“Sense of Urgency Theatre strives to bring to the stage the finest acting,” says Edwin Wilson, the founder and director of Sense of Urgency Theatre, which began its career in a vegetarian restaurant named Cafe Voltaire (now closed, unfortunately) on North Clark Street in Chicago.
“In addition to serving organic, vegan-type food,” Wilson said, “the restaurant had a stage in the basement called ‘Emerging Artists Performance,’ where you could book seven nights of space for a hundred dollars. Then you divided the receipts, with 60 percent going to the cafe.”
In that small space in 1995, Ed Wilson produced his first play: Bruce J. Friedman’s one-act The Car Lover.
From that humble beginning, typical of so many storefront theaters in Chicago, Sense of Urgency has gone on to perform in venues such as the Chicago Cultural Center, Athenaeum, Bailiwick, Profiles, the Viaduct and the Elmhurst College Theatre. For the past nine years, members of Sense of Urgency Theatre have been professional artists-in-residence at Elmhurst.
Oak Park venues include the 19th Century Club, the Oak Park Public Library, Village Players and OPRF High School. With regard to the high school, Sense of Urgency has conducted outreach programs composed of acting workshops, auditions and demonstrations. From 1999 to the present, the theater received funding from the Illinois Arts Council and from 2000 to the present, funding from the Oak Park Area Arts Council (OPAAC). In 2003, the theater was awarded “Best in Class” by OPAAC for its community outreach programs.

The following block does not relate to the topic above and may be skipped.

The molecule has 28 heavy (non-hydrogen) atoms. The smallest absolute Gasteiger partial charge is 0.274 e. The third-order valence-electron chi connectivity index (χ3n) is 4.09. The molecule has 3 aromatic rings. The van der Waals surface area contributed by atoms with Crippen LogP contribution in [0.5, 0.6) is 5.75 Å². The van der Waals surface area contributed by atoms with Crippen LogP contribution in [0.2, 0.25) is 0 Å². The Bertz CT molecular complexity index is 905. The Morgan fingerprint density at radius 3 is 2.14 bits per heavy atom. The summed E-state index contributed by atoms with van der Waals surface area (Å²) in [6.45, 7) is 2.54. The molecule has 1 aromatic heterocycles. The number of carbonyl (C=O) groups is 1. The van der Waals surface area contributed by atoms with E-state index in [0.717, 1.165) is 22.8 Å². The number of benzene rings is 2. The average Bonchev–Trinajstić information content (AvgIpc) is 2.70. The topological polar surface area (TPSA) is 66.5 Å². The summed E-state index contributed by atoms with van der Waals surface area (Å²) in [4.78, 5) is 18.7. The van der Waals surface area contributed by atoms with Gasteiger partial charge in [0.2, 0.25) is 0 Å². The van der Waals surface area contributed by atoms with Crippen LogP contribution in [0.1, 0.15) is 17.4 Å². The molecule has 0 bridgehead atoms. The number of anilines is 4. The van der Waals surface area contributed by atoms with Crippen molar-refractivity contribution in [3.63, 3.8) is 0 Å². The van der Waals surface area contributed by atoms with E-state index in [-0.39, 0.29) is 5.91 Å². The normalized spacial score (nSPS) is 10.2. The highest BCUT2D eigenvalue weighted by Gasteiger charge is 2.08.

Plays and excerpts of plays that it has performed include Harold Pinter, David Mamet, Lanford Wilson, Craig Lucas and Arthur Miller, The performances of Arthur Miller’s play All My Sons, and Craig Lucas’ Reckless were Jeff-recommended.
“Through our choice of playwrights we intend to challenge our audience with the work we produce,” says Wilson. An example is a recent staged reading at Village Players of a play based on the Holocaust, titled A Ball for Genia (written by yours truly). Wilson was interested because he is an instructor in theater and video production at Elmhurst College – an institution notable in its dedication to remembering the Holocaust. He’s hoping to stage it as a one-act play at some point in the future, possibly at OPRF High School.
The theatre has been supported through the years by many dedicated artists and a loyal audience. Based on this support, they have been able to produce works for a wider audience, and develop work for its all-important community outreach programs.